The polypeptides and polynucleotides of the present invention are preferably provided in an isolated form, and preferably are purified to homogeneity.
The term "isolated" means that the material is removed from its original environment (e.g., the natural environment if it is naturally occurring). For example, a naturally-occurring polynucleotide or polypeptide present in a living animal is not isolated, but the same polynucleotide or polypeptide, separated from some or all of the coexisting materials in the natural system, is isolated. Such polynucleotides could be part of a vector and/or such polynucleotides or polypeptides could be part of a composition, and still be isolated in that such vector or composition is not part of its natural environment.
The polypeptides of the present invention include the polypeptide of SEQ ID NO:2 (in particular the mature polypeptide) as well as polypeptides which have at least 70% similarity (preferably at least 70% identity) to the polypeptide of SEQ ID NO:2 and more preferably at least 90% similarity (more preferably at least 90% identity) to the polypeptide of SEQ ID NO:2 and still more preferably at least 95% similarity (still more preferably at least 90% identity) to the polypeptide of SEQ ID NO:2 and also include portions of such polypeptides with such portion of the polypeptide generally containing at least 30 amino acids and more preferably at least 50 amino acids.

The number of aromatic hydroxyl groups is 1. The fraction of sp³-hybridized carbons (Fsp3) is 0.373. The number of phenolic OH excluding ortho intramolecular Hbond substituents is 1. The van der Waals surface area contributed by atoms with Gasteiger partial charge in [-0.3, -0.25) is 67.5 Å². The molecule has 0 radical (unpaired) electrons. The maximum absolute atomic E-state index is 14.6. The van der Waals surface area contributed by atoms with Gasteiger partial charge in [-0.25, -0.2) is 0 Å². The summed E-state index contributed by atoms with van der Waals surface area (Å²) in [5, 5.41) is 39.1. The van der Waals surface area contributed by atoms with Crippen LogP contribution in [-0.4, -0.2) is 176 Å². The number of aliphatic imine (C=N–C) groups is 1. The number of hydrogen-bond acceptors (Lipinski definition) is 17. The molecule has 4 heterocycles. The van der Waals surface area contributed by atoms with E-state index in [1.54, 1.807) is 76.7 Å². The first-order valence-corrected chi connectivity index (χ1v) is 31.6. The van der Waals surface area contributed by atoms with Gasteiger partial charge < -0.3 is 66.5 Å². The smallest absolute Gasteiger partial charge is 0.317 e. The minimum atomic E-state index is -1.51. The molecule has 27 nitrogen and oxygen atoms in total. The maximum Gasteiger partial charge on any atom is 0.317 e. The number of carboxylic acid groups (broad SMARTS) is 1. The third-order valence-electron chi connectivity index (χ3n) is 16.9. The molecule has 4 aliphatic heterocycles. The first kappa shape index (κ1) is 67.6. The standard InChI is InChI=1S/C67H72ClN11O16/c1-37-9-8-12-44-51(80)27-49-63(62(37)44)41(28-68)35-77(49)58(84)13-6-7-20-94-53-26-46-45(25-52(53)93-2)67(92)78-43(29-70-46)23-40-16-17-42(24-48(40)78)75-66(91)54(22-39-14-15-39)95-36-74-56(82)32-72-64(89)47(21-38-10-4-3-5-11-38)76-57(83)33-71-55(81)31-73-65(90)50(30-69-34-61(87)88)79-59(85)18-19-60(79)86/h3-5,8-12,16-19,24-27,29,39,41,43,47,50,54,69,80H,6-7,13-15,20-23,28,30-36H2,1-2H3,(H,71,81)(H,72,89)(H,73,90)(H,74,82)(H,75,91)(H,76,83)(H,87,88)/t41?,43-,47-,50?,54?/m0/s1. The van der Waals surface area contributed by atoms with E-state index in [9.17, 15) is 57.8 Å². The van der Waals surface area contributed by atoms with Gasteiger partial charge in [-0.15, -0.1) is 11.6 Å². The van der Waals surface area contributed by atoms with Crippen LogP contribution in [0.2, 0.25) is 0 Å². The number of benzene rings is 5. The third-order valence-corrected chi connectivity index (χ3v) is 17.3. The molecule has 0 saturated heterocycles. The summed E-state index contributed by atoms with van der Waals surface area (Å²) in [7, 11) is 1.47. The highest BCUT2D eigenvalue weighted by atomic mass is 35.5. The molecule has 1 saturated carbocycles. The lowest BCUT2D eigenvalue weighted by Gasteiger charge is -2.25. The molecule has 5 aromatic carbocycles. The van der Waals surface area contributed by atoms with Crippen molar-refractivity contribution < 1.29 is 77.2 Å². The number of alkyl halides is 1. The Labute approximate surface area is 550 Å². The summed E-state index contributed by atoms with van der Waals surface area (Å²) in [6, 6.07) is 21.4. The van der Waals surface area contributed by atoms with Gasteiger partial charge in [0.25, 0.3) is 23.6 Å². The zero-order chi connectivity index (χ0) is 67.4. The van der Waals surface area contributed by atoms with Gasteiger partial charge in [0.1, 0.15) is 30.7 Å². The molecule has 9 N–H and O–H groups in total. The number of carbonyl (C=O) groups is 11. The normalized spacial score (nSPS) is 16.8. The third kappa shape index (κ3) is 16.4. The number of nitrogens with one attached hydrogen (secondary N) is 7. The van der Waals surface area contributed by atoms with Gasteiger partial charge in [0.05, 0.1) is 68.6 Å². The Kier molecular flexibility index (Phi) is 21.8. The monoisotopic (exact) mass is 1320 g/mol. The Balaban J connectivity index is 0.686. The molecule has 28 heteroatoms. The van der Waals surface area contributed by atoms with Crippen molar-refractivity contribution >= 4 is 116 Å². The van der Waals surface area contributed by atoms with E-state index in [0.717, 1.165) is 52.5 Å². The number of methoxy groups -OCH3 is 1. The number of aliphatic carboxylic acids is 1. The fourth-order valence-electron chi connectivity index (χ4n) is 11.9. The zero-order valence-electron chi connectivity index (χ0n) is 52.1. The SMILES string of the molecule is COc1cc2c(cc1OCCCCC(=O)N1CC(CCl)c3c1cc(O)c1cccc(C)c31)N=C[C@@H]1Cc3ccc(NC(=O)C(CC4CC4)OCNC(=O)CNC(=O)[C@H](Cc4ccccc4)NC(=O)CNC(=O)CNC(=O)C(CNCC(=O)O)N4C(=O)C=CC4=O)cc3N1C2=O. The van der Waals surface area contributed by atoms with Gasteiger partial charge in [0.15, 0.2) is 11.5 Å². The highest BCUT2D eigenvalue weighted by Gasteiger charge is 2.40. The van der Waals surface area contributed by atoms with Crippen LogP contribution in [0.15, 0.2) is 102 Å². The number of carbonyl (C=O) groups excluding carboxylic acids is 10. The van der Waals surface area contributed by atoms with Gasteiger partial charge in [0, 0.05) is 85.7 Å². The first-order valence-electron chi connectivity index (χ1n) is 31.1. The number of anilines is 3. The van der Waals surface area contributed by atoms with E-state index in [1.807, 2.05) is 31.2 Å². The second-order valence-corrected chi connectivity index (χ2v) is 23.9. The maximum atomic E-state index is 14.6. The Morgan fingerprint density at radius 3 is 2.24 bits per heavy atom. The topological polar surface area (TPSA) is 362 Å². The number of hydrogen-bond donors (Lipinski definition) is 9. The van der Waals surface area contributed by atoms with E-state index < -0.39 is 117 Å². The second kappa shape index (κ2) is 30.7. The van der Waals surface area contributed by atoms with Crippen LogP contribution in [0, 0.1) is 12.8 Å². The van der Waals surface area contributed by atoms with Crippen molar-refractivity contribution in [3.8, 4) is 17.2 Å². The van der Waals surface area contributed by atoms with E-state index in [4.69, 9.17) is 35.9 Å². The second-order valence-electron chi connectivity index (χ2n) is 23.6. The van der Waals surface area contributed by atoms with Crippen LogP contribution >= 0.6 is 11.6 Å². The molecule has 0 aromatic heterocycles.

As known in the art "similarity" between two polypeptides is determined by comparing the amino acid sequence and its conserved amino acid substitutes of one polypeptide to the sequence of a second polypeptide.
Fragments or portions of the polypeptides of the present invention may be employed for producing the corresponding full-length polypeptide by peptide synthesis; therefore, the fragments may be employed as intermediates for producing the full-length polypeptides. Fragments or portions of the polynucleotides of the present invention may be used to synthesize full-length polynucleotides of the present invention.
The present invention also relates to vectors which include polynucleotides of the present invention, host cells which are genetically engineered with vectors of the invention and the production of polypeptides of the invention by recombinant techniques.
Host cells are genetically engineered (transduced or transformed or transfected) with the vectors of this invention which may be, for example, a cloning vector or an expression vector. The vector may be, for example, in the form of a plasmid, a viral particle, a phage, etc. The engineered host cells can be cultured in conventional nutrient media modified as appropriate for activating promoters, selecting transformants or amplifying the MIF-3 genes. The culture conditions, such as temperature, pH and the like, are those previously used with the host cell selected for expression, and will be apparent to the ordinarily skilled artisan.